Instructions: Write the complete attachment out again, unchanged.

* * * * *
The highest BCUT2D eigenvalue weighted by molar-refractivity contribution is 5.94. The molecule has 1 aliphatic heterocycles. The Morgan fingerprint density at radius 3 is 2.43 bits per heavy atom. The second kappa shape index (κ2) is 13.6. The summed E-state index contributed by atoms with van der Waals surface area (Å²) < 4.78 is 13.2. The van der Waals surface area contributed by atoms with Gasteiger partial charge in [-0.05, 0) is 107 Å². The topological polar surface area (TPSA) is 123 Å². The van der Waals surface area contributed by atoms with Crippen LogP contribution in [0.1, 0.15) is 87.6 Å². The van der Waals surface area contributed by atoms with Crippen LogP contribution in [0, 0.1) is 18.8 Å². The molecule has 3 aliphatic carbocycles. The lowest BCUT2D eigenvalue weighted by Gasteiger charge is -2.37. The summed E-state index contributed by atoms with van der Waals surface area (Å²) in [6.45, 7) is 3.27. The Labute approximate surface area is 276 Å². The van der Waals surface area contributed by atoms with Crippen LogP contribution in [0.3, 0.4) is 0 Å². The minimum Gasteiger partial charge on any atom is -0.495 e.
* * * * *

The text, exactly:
The highest BCUT2D eigenvalue weighted by molar-refractivity contribution is 5.94. The molecule has 1 aliphatic heterocycles. The Morgan fingerprint density at radius 3 is 2.43 bits per heavy atom. The second kappa shape index (κ2) is 13.6. The summed E-state index contributed by atoms with van der Waals surface area (Å²) < 4.78 is 13.2. The van der Waals surface area contributed by atoms with Gasteiger partial charge in [-0.05, 0) is 107 Å². The topological polar surface area (TPSA) is 123 Å². The van der Waals surface area contributed by atoms with Crippen LogP contribution in [0.1, 0.15) is 87.6 Å². The van der Waals surface area contributed by atoms with Crippen LogP contribution in [0, 0.1) is 18.8 Å². The molecule has 3 aliphatic carbocycles. The lowest BCUT2D eigenvalue weighted by Gasteiger charge is -2.37. The summed E-state index contributed by atoms with van der Waals surface area (Å²) in [6.45, 7) is 3.27. The Labute approximate surface area is 276 Å². The van der Waals surface area contributed by atoms with Crippen LogP contribution in [0.3, 0.4) is 0 Å². The minimum Gasteiger partial charge on any atom is -0.495 e.